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Latitude: 52.7643 / 52°45'51"N
Longitude: -4.7877 / 4°47'15"W
OS Eastings: 212011
OS Northings: 322169
OS Grid: SH120221
Mapcode National: GBR GPKD.7Q2
Mapcode Global: WH33S.FSC5
Entry Name: St Mary's Abbey, Bardsey Island
Source ID: 2430
Cadw Legacy ID: CN068
Schedule Class: Religious, Ritual and Funerary
Traditional County: Caernarfonshire
Traditionally the burial place of 6th C Saints Duricius (Dyfrig, first Bishop of Llandaff) and Deiniol (of Bangor), amongst others.
First contemporary reference is the obituary of a monk of Enlli in 1011. The church of Enlli was one of the leading churches which received gifts from Gruffydd ap Cynan shortly before his death in 1137. By the 12th C Bardsey was a well-established place of pilgrimage.
Giraldus refers to 'Culdees' (as at Beddgelert) in 1188; thus, the church remained 'Celtic' at this time, but by 1212 canons from Enlli are recorded witnessing a charter for the Augustinian foundation at Haughmond (Salop), suggesting that Enlli had by then adopted the Augustinian rule. This change is reflected in an agreement of 1252 between the Abbey of Enlli and the secular canons of Aberdaron. The Abbey was certainly Augustinian from the early 14th C to the Dissolution.
There is no direct evidence for building, but c. 1305 the Abbey was allowed to take timber from Merioneth, and in 1346 the Abbot and canons were able to shut themselves up when the island was raided.
As granted after dissolution, the site included the 'monastery or small priory' with 'the church hows & steple', plus rooms, barns, orchards and gardens. In 1662 John Ray noted a ruined church, and Pennant (1773) wrote: 'the Abbot's house...a large stone building inhabited by several of the natives' and 'not far from it...a single chapel or oratory, being a long, arched edifice, with an insulated stone altar near the east end'. The Abbot's house was still inhabited in 1814, but by 1846 only the ruined tower remained.
During rebuilding of the farms on the island in the 1870s it is recorded that many bones were found when cutting the foundations for the present buildings W of the tower. Long cists, orientated E-W, were also found when 'lowering the road'.
The geophysical survey of areas around the tower in 1973 indicated relatively few anomalies, although possible features were identified. It was suggested that the early Celtic occupation may have extended further E than the medieval buildings and that the monastic settlement never extended far to the N or S.
Only the 13th C tower survives, standing c. 7 m high, in the corner of a more recent burial ground. The tower measures 5.8 m square externally and is built of roughly coursed local rubble with sandstone dressings. The walls are just over 1 m thick at ground level and there is an internal offset at first floor height. About 1 m above this is a plain external chamfered course which reduces the thickness by another 75 mm. The facing stones have been removed from most of the S side and the quoins and some facing are missing at the base of each corner.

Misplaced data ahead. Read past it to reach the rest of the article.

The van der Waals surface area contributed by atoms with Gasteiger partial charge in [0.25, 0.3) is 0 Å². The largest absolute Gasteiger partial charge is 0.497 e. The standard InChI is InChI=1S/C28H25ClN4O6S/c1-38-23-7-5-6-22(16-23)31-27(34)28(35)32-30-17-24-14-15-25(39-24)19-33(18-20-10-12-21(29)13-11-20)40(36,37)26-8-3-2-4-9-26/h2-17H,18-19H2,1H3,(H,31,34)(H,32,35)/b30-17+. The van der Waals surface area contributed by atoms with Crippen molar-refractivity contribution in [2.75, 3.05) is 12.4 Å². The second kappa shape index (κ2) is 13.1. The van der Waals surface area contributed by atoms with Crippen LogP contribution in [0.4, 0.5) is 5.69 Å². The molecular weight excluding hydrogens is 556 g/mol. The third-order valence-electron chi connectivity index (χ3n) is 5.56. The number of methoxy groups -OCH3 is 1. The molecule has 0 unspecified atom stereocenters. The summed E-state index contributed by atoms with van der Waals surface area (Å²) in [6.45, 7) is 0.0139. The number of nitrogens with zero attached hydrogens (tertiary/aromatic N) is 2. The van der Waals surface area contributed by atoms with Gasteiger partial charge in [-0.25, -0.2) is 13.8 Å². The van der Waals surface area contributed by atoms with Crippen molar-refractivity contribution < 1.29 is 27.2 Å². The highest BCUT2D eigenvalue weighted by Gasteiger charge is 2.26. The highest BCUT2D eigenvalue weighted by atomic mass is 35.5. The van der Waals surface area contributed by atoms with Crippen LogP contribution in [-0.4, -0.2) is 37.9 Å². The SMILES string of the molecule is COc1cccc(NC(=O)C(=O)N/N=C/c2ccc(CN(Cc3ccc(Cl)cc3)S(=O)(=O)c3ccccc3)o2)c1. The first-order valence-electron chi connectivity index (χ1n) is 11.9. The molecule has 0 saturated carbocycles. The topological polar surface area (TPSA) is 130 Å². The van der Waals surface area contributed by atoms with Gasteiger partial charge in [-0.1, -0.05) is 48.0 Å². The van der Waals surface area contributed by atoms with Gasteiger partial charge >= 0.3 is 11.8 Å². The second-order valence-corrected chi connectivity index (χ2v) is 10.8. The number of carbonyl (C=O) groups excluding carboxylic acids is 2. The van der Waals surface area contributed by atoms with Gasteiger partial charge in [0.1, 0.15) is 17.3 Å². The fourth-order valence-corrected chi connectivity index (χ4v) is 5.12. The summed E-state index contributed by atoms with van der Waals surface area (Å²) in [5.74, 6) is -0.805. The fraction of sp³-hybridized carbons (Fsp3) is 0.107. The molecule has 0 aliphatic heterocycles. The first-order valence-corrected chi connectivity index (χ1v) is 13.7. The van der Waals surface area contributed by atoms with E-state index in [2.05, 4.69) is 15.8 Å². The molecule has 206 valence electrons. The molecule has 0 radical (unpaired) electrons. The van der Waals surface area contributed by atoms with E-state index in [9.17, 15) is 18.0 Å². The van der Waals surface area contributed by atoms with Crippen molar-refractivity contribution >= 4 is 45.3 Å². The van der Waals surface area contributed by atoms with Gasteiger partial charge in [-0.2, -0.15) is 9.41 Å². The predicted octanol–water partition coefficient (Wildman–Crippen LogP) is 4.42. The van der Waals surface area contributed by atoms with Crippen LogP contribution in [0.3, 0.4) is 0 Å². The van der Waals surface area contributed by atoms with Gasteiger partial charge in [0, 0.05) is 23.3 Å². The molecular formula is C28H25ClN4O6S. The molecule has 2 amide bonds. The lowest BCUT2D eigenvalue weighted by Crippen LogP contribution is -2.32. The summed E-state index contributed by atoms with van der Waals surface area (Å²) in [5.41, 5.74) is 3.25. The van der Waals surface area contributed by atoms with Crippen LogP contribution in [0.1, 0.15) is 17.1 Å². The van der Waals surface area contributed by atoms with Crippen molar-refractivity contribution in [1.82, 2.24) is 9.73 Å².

Putlog holes passing through the wall are visible in all walls, but these appear to have been blocked more recently. Two large recesses in the N wall seem to mark the position of floor joists. They are above the internal offset and may therefore represent a change in flooring at some time. Slightly above these are some crude holes, possibly intended to carry timbers for an improvised roof at a later date. A weathered sandstone string course survives on the W external face.
Access is through a straight passage flanked by plain jambs (lower courses only) on the S side. The interior has been cleared to ground level, exposing large boulder footings at the SE corner. A lancet window, 13th C form, in the E wall on the ground floor has lost all outer dressings, but two stones of the arch (one supported by a delta metal bar inserted in 1982) and one lower on the S side remain. Almost all dressings on the inside survive. A curious rectangular hole, c. 100 mm square, passes obliquely through the wall, parallel to the splay of the window, on the S of the opening.
At first floor level the lower portion of another lancet window survives in the N wall, and there is a straight rectangular window at a slightly lower level in the W wall. This latter window is clearly an alteration to the original design, but the surviving plaster suggests it may be a medieval addition rather than post-Reformation. In 1982 two timber lintels were added to provide additional support.
Stones projecting from the lower part of the NW corner suggest that a wall extended W from the tower, and investigations by the RCAHMW suggested that walls also continued S from the W and E walls. Blocks of fallen masonry lie to the S and may be part of the more extensive structure now lost.
Several architectural fragments recovered from neighbouring farms now lie within and next to the tower, and the two carved stones (CN141 and CN142) have been secured within the NW corner of the tower and are sheltered by slate slabs set into the tower wall.
The monument is of national importance for its potential to enhance our knowledge of medieval ecclesiastical structures. It retains significant archaeological potential, with a strong probability of the presence of associated archaeological features and deposits. The structures themselves may be expected to contain archaeological information concerning chronology and building techniques.
The scheduled area comprises the remains described and areas around them within which related evidence may be expected to survive.
Other nearby scheduled monuments